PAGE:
Chicken Little freaked out when hit on the head with an acorn, and called out, “The Sky is Falling! The Sky is Falling!“Â Everyone goes berserk, then they see it’s just an acorn.Â Chicken Little then retires to being an overreacting chicken, and things return to normal.Â The end.
Calling someone a ‘Chicken Little,’ then, works as a form of analogy.Â One sees someone reacting strongly to something, perhaps that it forebodes something worse, and one then points out that they are overreacting or don’t see the situation clearly.
It’s a pretty common feature of contemporary American political culture for folks to think and say that Donald Trump is a danger not just to this country’s prosperity and safety, but to the world’s.Â He’s an authoritarian, he seems to have (or at least there’s the accusation that he’s) colluded with another state to secure his election, and he seems to be a general nincompoop who surrounds himself with avaricious doofuses.Â That makes him dangerous as the President of the United States.
Well, Heather Wilhelm at NRO has had it with the doom-saying chicken littles out there.
The unprecedented volume of apocalyptic media pronouncements that Trump has inspired is unhealthy. . . .Â How many times can one presidential administration end life as we know it?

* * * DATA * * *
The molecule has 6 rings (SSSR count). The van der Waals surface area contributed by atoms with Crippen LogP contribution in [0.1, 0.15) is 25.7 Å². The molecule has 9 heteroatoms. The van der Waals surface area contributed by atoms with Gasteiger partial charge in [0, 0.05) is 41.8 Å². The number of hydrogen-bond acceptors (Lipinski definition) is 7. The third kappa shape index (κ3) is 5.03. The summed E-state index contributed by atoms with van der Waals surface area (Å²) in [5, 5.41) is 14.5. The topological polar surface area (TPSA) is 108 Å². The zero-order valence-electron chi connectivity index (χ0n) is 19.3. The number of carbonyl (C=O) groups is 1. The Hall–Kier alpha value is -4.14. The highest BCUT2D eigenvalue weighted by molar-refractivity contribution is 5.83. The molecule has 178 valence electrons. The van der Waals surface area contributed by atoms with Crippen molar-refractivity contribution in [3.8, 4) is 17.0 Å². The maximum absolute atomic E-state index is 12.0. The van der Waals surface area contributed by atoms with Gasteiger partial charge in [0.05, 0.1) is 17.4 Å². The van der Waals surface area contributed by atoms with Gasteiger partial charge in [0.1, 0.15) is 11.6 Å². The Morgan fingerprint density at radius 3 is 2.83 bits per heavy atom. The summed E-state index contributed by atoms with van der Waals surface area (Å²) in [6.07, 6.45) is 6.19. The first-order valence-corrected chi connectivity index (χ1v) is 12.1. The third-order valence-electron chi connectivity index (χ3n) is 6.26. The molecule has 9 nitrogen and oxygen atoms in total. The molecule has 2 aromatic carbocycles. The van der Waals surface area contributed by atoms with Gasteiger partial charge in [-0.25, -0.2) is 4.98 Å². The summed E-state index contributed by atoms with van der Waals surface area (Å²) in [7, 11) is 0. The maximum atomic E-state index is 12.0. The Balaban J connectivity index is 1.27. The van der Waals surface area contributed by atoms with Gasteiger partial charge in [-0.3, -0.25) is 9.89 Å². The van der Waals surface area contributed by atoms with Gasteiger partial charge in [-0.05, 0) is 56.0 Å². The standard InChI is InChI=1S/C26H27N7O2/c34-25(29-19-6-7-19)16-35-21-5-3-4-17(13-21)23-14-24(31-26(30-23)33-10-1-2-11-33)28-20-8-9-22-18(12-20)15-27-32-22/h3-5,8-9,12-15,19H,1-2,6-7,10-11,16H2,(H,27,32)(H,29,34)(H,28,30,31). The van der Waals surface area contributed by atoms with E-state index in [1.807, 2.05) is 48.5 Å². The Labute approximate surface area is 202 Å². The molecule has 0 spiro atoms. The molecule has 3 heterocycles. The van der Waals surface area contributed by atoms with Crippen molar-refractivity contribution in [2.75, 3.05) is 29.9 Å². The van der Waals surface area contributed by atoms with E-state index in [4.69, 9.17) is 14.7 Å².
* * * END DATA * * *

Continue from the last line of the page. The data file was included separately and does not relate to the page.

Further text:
The coverage of the Trump administration is “crazed and breathless” and bent on spurring your outrage or stoking your fears with predictions of doom.Â Chicken Little apocalyptic journalists.Â But Wilhelm has a counter to this:
[C]ongratulations! If youâ€™re reading this, it means youâ€™re still alive, and have survived the approximately 5,000 world-ending decisions that the Trump administration has supposedly made thus far this year. The Russians, at least as far as I know, have not yet taken over. Faced with budget challenges and various logistical challenges, including the fact more than 1,000 miles of our border with Mexico is actually a river, it seems that Trumpâ€™s much-decried Great Wall of America could be slowly shuffled off into the â€œit seemed like a good idea at the time, but maybe not reallyâ€ pile. When it comes to health care, congressional Republicans seem to be in the political equivalent of that one unlucky bumper car that gets stuck in the corner, no matter which way you steer. As Francis Fukuyama addressed the panic in Politico this week: â€œTrumpâ€™s a dictator? He canâ€™t even repeal Obamacare.â€